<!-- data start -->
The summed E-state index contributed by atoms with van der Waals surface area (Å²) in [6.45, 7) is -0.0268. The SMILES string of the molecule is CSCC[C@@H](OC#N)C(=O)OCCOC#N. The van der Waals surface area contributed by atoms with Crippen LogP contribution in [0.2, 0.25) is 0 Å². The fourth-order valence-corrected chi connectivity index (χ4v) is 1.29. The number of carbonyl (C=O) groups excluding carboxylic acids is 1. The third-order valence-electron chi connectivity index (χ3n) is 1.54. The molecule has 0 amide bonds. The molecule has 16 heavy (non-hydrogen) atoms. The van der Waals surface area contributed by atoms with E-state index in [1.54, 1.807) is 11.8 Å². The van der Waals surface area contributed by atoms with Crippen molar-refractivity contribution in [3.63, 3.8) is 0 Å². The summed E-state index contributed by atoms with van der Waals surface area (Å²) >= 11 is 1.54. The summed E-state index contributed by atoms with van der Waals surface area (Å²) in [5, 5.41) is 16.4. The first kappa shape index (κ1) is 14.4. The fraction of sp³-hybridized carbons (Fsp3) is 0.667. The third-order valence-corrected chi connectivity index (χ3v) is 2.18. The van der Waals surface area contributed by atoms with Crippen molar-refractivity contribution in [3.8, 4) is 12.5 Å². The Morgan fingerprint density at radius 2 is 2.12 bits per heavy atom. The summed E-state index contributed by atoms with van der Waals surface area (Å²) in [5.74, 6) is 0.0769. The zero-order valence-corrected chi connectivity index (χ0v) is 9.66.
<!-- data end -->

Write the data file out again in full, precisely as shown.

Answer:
The summed E-state index contributed by atoms with van der Waals surface area (Å²) in [6.45, 7) is -0.0268. The SMILES string of the molecule is CSCC[C@@H](OC#N)C(=O)OCCOC#N. The van der Waals surface area contributed by atoms with Crippen LogP contribution in [0.2, 0.25) is 0 Å². The fourth-order valence-corrected chi connectivity index (χ4v) is 1.29. The number of carbonyl (C=O) groups excluding carboxylic acids is 1. The third-order valence-electron chi connectivity index (χ3n) is 1.54. The molecule has 0 amide bonds. The molecule has 16 heavy (non-hydrogen) atoms. The van der Waals surface area contributed by atoms with E-state index in [1.54, 1.807) is 11.8 Å². The van der Waals surface area contributed by atoms with Crippen molar-refractivity contribution in [3.63, 3.8) is 0 Å². The summed E-state index contributed by atoms with van der Waals surface area (Å²) >= 11 is 1.54. The summed E-state index contributed by atoms with van der Waals surface area (Å²) in [5, 5.41) is 16.4. The first kappa shape index (κ1) is 14.4. The fraction of sp³-hybridized carbons (Fsp3) is 0.667. The third-order valence-corrected chi connectivity index (χ3v) is 2.18. The van der Waals surface area contributed by atoms with Crippen molar-refractivity contribution in [3.8, 4) is 12.5 Å². The Morgan fingerprint density at radius 2 is 2.12 bits per heavy atom. The summed E-state index contributed by atoms with van der Waals surface area (Å²) in [5.74, 6) is 0.0769. The zero-order valence-corrected chi connectivity index (χ0v) is 9.66.